Girls in white dresses with blue satin sashes….tied in perfectly beautiful ribbon bows…
It’s spring, and inevitably, spring and summer brings wedding season. Wedding season brings beautiful bridesmaid and flower girl dresses, lots of them with colorful ribbon sashes. And if a flower girl moves more than a couple of feet in any direction, chances are those ribbon sashes will need to be tied and retied into a bow, over and over again.
I was the bridesmaid who was in awe of the seamstress who tied my white satin sash into the perfect bow. How the?! I don’t even remember when I figured this out. Maybe my marriage to an Eagle Scout made me more aware of the knots I was tying, who knows. At a friend’s wedding, I was called upon to tie huge ribbon sashes into bows several times because otherwise, they flopped and drooped all over the place.
Now, I don’t know if you will find this useful, or if this is known information all over the world, and I’m just the last DIYer in the world to think this is cool, but here’s how I tie a bow.
Hopefully, you start with double sided satin ribbon. One sided ribbon makes things a bit difficult, but still do-able with more finagling. Tie the first knot so that the right side of the ribbon goes under the left side of the ribbon.
Make your bunny ear with the right strand of ribbon. The left strand is pointing up, or hanging out above the sash line.
Wrap the left strand OVER THE TOP and around the bunny ears without twisting the ribbon. Push through the hole to create the other ear. All of this is done without any twisting. By wrapping over the top, you are creating that center piece nice and straight.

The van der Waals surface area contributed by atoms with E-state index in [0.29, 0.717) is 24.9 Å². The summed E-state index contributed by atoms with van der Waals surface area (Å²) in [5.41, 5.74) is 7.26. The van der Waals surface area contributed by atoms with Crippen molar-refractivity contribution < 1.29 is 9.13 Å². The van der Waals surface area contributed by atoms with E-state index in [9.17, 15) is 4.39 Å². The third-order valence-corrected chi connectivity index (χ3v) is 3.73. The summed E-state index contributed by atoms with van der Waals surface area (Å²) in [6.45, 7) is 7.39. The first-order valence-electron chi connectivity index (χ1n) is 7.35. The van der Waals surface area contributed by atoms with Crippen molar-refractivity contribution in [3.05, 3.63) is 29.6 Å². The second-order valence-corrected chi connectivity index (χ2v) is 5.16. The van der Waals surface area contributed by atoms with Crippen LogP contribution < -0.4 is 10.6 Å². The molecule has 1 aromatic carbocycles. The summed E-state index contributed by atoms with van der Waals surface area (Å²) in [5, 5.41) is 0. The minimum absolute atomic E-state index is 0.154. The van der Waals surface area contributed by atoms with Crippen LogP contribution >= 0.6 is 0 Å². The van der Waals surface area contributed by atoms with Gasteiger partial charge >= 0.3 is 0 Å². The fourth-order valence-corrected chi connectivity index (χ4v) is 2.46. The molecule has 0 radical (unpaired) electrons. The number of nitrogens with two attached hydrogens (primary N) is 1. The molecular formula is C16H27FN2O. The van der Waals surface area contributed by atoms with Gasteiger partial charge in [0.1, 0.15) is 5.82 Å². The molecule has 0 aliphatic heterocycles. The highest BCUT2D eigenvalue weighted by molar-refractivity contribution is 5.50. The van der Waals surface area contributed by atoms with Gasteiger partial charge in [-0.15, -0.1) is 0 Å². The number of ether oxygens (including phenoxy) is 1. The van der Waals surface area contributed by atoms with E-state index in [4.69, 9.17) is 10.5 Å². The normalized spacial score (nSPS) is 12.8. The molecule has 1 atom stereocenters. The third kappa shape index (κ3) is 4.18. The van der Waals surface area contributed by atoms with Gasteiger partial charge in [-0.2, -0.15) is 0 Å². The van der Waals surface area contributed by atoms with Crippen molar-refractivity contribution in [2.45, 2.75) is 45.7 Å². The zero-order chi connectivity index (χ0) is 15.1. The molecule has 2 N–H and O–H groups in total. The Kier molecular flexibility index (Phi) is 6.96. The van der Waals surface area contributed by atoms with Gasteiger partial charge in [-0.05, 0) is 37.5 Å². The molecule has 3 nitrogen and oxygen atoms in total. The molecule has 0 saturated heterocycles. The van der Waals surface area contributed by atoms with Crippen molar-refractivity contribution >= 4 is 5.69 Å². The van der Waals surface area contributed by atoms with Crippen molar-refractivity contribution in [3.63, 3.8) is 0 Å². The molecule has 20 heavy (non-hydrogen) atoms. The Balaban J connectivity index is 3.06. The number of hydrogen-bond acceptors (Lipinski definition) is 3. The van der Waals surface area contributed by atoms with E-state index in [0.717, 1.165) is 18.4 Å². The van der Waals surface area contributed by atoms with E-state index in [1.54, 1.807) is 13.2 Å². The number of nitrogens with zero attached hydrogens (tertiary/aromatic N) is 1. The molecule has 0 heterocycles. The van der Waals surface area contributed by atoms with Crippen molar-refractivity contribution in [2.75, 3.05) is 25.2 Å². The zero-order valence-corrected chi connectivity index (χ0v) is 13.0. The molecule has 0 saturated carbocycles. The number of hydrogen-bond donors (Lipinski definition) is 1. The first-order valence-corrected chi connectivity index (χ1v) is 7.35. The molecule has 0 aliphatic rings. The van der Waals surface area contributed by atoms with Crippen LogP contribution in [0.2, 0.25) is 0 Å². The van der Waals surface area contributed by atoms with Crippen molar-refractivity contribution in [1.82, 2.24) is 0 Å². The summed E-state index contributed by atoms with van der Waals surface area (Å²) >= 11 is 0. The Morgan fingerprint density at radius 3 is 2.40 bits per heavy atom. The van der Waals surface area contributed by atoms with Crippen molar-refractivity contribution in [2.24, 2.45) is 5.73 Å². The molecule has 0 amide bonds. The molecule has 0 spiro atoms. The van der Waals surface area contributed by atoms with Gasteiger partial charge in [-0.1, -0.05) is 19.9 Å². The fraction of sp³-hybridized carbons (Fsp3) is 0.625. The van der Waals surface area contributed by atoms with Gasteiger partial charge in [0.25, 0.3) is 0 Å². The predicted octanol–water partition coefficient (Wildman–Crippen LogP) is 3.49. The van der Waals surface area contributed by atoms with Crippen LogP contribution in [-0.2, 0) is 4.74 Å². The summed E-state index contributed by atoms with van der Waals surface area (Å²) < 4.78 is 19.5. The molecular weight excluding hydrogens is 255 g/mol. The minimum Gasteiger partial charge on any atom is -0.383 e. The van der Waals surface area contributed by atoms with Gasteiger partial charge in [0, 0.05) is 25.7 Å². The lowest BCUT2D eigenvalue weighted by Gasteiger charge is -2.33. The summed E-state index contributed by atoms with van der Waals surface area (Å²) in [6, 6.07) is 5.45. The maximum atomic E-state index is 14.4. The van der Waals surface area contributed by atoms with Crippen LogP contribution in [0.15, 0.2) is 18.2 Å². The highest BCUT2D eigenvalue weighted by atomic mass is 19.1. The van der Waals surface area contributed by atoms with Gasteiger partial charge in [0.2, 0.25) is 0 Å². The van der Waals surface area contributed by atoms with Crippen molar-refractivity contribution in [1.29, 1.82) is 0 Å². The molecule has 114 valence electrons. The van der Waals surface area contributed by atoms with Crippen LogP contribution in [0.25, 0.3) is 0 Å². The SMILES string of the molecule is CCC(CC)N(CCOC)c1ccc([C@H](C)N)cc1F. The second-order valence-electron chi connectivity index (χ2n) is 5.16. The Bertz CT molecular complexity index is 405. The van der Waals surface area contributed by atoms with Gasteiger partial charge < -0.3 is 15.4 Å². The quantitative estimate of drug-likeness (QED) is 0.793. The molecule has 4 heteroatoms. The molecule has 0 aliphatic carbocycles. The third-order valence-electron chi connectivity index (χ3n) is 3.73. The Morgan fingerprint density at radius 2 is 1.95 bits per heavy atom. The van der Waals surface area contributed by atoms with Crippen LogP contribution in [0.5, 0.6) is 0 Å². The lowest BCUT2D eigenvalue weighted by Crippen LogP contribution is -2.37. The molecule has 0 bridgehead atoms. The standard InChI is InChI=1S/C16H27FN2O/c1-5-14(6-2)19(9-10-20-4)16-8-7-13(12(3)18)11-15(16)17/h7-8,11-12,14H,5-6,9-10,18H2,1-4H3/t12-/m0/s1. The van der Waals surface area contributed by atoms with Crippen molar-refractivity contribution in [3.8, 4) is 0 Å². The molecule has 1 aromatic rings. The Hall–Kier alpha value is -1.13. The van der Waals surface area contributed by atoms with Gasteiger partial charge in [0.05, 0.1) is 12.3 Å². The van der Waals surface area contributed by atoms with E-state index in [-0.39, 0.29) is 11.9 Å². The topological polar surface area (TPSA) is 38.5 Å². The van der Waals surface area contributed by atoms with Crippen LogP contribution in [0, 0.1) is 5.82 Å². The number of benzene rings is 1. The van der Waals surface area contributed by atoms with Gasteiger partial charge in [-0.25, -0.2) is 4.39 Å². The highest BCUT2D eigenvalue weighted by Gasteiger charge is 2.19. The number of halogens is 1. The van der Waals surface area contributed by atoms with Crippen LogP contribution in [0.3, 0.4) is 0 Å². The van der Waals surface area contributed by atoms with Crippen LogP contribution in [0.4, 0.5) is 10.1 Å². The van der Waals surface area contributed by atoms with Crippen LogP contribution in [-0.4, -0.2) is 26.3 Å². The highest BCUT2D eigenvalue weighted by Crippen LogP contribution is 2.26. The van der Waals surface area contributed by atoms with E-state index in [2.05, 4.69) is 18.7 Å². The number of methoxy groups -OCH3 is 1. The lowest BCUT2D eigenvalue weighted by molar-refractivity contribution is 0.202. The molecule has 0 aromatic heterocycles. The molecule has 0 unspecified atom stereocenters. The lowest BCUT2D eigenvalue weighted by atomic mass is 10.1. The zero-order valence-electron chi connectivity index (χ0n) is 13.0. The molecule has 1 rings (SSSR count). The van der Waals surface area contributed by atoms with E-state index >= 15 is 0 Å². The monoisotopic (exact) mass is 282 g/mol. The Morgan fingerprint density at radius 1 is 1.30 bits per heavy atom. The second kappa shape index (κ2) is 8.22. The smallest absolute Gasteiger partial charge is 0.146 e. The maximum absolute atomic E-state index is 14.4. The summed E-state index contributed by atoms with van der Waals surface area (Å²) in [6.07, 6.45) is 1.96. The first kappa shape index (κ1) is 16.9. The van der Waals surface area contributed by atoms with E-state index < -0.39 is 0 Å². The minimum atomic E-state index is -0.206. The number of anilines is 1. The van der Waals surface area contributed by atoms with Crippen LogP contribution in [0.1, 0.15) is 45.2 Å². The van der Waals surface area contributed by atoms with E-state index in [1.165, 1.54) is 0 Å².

Pull tight, and you’ve got a straight and beautiful bow.
If, however, you decided to drop the left strand, and wrap it BELOW and around the bunny ears…
then, you’ve got yourself an extra knot. It doesn’t look so bad now, but when your sash/ribbon is 2 inches wide, that extra knot gets pretty hefty, causing the drooping and flopping that you don’t want.
Here’s what happens if the left strand is pointing down instead of up. You make your bunny ears and wrap the left strand where it wants to go – below and around the bunny ears.
Now, you’ve got an upside down knot. I swear I didn’t take this picture upside down! If you were just tying shoelaces, this won’t matter, but it’s much more visible in wide ribbons.
You might think, oh, no problem, I’ll just switch direction, move the ribbon up, and then around the bunny ears, but now you’ve got that extra knot again.
It works the same for left-handed knots too. Basically, always make sure the wrapping part of the ribbon is on top of the sash, and bring it DOWN and AROUND to finish the bow.
This idea also works even if you don’t make the bunny ears. Here’s a square knot where I followed the natural progression of the ribbon and brought it down over where I want the final knot to be. I use this technique a lot with sashes on everyday dresses and those fabric belts you see on suits to oversized t-shirts.
I hope this comes in useful for you someday!